UK fracking ‘faces skills and equipment crisis’

The UK fracking industry faces a skills crisis, it has been claimed. Picture: Getty
The UK fracking industry faces a skills crisis, it has been claimed. Picture: Getty
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DAVID Cameron’s drive to create a multi-billion pound shale gas industry could be scuppered by an acute shortage of equipment and trained workers.

A major new survey also suggests that the UK government’s push for the controversial method of energy extraction will increase competition for qualified staff and, as a consequence, put pressure on staffing levels across the oil and gas industry.

The Prime Minister recently told opponents of fracking for shale gas to “get on board” as he unveiled funding to promote the use of the process, despite warnings from green groups and community activists against its expansion.

Fracking – the method by which shale gas is extracted – has sparked controversy by allegedly polluting water supplies and triggering small earthquakes.

Cameron said last month that shale gas – which has been successfully exploited in other countries, including the United States – had the potential to bring 74,000 jobs, more than £3 billion of investment and give the UK “cheaper energy for the future, and increase our energy security”.

But according to a poll of some 10,000 oil and gas industry personnel, a majority do not believe that there will be sustainable growth of shale gas production in the UK.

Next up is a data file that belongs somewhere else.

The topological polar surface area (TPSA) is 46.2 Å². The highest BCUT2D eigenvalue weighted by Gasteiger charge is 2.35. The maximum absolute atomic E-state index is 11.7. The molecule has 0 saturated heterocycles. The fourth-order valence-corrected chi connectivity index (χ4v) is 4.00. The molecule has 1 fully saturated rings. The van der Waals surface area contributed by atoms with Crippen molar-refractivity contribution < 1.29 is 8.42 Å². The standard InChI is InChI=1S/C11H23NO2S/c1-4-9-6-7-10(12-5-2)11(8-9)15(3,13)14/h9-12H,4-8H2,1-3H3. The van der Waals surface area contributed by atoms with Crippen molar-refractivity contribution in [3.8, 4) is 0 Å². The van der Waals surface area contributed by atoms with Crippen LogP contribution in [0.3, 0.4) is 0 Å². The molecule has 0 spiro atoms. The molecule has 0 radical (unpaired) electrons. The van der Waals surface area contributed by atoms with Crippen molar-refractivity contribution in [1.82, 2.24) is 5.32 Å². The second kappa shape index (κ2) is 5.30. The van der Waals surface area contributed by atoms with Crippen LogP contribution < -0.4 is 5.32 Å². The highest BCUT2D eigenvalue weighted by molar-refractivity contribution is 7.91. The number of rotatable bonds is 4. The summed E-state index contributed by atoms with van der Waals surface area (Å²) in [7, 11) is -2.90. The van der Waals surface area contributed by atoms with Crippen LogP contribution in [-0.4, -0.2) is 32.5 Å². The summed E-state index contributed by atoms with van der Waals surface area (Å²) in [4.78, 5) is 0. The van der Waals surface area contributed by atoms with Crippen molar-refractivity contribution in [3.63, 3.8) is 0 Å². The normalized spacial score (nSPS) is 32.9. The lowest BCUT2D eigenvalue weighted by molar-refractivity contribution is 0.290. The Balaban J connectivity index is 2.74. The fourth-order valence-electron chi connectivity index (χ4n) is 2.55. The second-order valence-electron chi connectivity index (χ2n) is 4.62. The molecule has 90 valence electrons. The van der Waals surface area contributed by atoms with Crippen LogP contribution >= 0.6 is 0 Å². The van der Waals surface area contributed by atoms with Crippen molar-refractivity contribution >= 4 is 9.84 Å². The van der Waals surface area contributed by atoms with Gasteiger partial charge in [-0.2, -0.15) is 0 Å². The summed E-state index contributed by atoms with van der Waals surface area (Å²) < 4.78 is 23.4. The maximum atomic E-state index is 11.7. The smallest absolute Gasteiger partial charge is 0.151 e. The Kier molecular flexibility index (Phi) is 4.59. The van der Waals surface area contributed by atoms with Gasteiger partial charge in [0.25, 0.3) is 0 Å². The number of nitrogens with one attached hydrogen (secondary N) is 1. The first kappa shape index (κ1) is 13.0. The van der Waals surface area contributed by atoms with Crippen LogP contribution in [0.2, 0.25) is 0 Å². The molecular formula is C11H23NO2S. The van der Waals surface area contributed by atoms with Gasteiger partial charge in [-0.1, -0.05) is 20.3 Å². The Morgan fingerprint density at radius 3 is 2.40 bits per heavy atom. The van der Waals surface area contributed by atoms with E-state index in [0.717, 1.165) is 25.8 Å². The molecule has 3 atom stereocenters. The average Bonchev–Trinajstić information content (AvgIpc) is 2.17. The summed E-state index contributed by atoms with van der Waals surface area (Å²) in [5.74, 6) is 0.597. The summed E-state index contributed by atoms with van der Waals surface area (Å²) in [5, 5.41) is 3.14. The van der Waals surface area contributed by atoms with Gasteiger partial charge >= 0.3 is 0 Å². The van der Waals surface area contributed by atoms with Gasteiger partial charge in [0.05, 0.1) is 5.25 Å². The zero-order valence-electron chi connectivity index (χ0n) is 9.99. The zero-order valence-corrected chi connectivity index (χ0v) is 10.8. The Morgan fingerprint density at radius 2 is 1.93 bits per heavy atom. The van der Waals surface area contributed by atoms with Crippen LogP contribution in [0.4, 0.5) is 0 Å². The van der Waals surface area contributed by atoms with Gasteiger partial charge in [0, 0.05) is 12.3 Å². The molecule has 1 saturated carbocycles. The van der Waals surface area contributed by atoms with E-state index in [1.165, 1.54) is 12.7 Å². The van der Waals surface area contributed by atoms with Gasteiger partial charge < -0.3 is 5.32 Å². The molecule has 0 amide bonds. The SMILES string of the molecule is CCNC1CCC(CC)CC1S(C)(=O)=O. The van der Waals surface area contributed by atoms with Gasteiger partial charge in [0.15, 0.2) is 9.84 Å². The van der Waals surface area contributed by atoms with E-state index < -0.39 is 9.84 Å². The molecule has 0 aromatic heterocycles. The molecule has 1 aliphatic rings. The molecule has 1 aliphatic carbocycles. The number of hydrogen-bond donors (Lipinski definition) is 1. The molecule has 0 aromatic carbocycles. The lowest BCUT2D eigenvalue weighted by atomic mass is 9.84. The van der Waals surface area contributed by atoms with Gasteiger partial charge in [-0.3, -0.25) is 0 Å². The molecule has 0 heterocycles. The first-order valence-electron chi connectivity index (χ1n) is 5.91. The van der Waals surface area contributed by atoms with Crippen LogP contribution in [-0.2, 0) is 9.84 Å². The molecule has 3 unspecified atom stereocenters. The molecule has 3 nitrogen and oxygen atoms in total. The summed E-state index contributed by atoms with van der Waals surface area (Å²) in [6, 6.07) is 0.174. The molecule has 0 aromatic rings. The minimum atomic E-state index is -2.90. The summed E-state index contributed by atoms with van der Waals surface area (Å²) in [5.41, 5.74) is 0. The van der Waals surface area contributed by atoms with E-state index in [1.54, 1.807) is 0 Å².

The survey, by recruitment specialist Oil and Gas People, found that 62 per cent of respondents reckon the plans will lose steam unless a lot more staff are trained and equipment, such as specialist rigs, invested in.

Some 44 per cent said that the search for shale gas in the UK would mean that companies will have to pay higher wages to recruit qualified fracking staff from overseas.

Kevin Forbes, chief executive of Oil and Gas People, founded in 2009 in Aberdeen, said: “Shale gas represents a significant opportunity for the UK to meet its energy security targets, but the government needs to realise that the nation needs equipment, rigs and qualified staff that are in short supply.

“There is a risk that the push for shale gas could have a consequences for the oil and gas industry as a whole, with an increase in demand for staff pushing up wages and reducing the pool of skilled oil and gas contractors still further.

“However, we still have time to start training the oil and gas recruits of the future now.”

Forbes, an ex-contractor who has worked in the oil industry on a range of major global projects, added: “The government also needs to realise that, without the workforce, shale gas projects will not be able to go ahead and the energy security will be effected. Government needs to step in and incentivise companies to invest more in people.

“So many people want to get into the industry but there is very little out there in the way of guidance in how to go about that.”

Fracking involves pumping vast quantities of water, sand and chemicals into the ground under extreme pressure to crack shale rock and release the gas.

The Scottish Government last month repeated a pledge that there were no environmental permissions which would allow the process in Scotland “at this time”. A spokeswoman said: “As with proposals for all types of energy projects, any applications for coalbed methane or shale gas projects in Scotland will be studied on their merits.”